The second estimate of the first-quarter percent change in real GDP was revised down 1.1 percentage points, or $43.7 billion, from the advance estimate issued last month, primarily reflecting a downward revision to private inventory investment and an upward revision to imports that were partly offset by an upward revision to exports.
In the same release, corporate profits data was released showing contraction in 1Q2014 :
Profits from current production (corporate profits with inventory valuation adjustment (IVA) and capital consumption adjustment (CCAdj)) decreased $213.4 billion in the first quarter, in contrast to an increase of $47.1 billion in the fourth. The IVA decreased $32.3 billion, compared with a decrease of $0.5 billion. The CCAdj decreased $182.5 billion, compared with a decrease of $1.5 billion. The IVA and CCAdj convert inventory withdrawals and depreciation of fixed assets reported on a tax-return, historical-cost basis to the current-cost economic measures used in the NIPAs.
Taxes on corporate income increased $26.2 billion in the first quarter, compared with an increase of $13.3 billion in the fourth. Profits after tax with IVA and CCAdj decreased $239.5 billion, in contrast to an increase of $33.8 billion. The first-quarter changes in taxes on corporate income and in CCAdj mainly reflect the expiration of bonus depreciation provisions. For further explanation, see the box below.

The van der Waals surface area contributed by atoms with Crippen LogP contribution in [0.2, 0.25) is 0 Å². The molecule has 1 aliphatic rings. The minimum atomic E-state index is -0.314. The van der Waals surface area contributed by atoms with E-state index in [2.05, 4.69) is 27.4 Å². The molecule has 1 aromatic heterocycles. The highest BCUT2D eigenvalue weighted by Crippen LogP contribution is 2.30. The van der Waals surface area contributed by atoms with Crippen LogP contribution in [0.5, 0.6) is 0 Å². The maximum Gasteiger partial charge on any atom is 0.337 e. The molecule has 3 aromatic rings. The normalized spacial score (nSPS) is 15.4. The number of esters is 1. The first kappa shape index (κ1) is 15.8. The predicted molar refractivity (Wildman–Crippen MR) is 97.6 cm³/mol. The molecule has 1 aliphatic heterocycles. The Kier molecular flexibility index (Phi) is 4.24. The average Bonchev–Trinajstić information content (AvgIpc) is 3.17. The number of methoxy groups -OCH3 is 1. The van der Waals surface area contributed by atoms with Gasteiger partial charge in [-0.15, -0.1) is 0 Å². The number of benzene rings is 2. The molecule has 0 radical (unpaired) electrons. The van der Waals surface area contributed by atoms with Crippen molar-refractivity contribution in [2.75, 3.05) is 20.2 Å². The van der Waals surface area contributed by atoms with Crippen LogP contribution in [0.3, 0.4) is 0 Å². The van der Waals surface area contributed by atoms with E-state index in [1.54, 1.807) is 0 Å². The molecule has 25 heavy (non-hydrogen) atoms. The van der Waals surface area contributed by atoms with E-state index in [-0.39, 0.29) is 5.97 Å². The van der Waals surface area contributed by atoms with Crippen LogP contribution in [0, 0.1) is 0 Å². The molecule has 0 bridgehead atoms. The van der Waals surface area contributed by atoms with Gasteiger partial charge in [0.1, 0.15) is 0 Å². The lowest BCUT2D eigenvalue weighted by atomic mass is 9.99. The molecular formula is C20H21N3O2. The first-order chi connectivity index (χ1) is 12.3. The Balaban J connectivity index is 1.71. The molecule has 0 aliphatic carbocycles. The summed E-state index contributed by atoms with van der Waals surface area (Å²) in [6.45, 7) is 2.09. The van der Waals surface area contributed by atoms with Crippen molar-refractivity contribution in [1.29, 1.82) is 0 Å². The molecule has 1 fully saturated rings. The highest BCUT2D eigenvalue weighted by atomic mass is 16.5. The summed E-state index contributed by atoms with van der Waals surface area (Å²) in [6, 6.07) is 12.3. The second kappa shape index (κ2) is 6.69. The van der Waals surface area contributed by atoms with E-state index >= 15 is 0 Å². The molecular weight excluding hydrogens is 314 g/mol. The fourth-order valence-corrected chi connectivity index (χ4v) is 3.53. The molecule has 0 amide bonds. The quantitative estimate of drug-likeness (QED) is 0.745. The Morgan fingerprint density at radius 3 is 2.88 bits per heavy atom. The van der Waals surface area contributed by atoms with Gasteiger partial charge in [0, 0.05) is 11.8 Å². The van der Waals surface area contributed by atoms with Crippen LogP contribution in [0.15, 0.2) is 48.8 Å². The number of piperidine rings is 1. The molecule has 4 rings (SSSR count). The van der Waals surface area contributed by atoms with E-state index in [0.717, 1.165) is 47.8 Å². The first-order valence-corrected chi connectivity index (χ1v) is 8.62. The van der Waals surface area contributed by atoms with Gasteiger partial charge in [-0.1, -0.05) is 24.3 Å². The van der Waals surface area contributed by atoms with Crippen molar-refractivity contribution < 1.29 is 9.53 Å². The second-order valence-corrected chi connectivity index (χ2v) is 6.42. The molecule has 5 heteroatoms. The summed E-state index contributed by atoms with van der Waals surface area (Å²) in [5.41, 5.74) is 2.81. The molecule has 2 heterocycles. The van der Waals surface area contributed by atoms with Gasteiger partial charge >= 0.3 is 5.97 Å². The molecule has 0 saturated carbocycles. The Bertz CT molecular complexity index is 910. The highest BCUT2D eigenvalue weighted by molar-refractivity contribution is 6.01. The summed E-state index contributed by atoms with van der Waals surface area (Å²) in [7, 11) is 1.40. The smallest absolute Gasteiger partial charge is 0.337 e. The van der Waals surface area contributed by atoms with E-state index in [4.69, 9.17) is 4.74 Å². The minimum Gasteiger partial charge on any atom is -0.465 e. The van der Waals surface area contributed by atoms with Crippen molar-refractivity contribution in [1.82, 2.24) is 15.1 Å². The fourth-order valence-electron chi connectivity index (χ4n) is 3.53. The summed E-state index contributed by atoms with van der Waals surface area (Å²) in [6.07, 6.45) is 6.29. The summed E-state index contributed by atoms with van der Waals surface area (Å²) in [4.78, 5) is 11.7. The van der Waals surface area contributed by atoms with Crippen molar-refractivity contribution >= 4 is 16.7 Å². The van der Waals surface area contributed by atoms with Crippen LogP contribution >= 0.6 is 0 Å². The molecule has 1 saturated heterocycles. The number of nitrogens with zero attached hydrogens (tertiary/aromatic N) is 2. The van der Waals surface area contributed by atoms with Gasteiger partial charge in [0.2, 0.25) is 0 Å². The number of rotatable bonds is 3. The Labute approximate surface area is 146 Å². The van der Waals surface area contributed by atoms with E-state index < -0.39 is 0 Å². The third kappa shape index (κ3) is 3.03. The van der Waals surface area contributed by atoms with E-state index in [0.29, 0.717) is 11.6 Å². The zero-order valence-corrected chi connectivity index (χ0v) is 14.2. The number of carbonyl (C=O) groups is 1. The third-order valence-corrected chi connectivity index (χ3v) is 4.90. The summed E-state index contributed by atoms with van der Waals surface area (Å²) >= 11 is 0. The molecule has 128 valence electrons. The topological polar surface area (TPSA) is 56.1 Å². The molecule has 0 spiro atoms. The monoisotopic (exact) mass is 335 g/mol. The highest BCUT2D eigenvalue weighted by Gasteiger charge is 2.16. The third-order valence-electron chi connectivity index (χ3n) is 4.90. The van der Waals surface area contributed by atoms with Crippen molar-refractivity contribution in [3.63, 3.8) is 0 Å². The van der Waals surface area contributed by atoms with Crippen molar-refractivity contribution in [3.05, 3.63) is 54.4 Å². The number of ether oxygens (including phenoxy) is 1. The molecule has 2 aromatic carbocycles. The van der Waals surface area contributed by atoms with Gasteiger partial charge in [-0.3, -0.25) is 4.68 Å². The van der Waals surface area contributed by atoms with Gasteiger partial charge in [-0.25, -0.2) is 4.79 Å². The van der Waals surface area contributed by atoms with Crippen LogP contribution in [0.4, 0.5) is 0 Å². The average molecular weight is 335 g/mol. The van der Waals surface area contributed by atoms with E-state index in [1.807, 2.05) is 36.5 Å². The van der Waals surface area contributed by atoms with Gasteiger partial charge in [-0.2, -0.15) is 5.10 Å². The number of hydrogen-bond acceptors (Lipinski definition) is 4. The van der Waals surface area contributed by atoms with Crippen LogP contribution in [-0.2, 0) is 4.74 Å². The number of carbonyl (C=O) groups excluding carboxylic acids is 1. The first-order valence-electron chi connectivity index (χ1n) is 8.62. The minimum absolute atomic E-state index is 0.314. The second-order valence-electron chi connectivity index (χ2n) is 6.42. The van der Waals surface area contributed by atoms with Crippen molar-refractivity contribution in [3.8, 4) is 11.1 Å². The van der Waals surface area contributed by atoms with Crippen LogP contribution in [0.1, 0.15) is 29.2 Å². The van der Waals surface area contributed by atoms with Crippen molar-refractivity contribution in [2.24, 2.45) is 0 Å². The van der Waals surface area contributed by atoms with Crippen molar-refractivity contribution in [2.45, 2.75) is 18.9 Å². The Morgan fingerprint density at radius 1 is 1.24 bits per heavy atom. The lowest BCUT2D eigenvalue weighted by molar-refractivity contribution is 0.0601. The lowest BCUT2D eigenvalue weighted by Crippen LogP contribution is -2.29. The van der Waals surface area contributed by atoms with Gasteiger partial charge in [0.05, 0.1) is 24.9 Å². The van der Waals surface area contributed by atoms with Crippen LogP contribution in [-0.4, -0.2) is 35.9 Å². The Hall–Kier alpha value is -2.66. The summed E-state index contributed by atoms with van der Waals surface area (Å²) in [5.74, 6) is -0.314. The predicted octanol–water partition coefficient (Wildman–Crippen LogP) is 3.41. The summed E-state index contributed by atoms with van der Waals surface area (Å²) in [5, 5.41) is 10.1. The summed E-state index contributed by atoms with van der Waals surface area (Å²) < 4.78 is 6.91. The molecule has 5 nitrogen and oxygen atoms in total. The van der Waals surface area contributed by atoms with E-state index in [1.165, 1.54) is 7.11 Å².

Dividends decreased $89.0 billion in the first quarter, in contrast to an increase of $90.5 billion in the fourth. Undistributed profits decreased $150.6 billion, compared with a decrease of $56.7 billion. Net cash flow with IVA — the internal funds available to corporations for investment — decreased $131.6 billion, compared with a decrease of $43.0 billion.
Here is a look at GDP since Q2 1947 together with the real (inflation-adjusted) S&P Composite. The start date is when the BEA began reporting GDP on a quarterly basis. Prior to 1947, GDP was reported annually. To be more precise, what the lower half of the chart shows is the percent change from the preceding period in Real (inflation-adjusted) Gross Domestic Product. I’ve also included recessions, which are determined by the National Bureau of Economic Research (NBER).
Here is a close-up of GDP alone with a line to illustrate the 3.3 average (arithmetic mean) for the quarterly series since the 1947. I’ve also plotted the 10-year moving average, currently at 1.6 percent, down from 1.7 percent last quarter.
Here is the same chart with a linear regression that illustrates the gradual decline in GDP over this timeframe.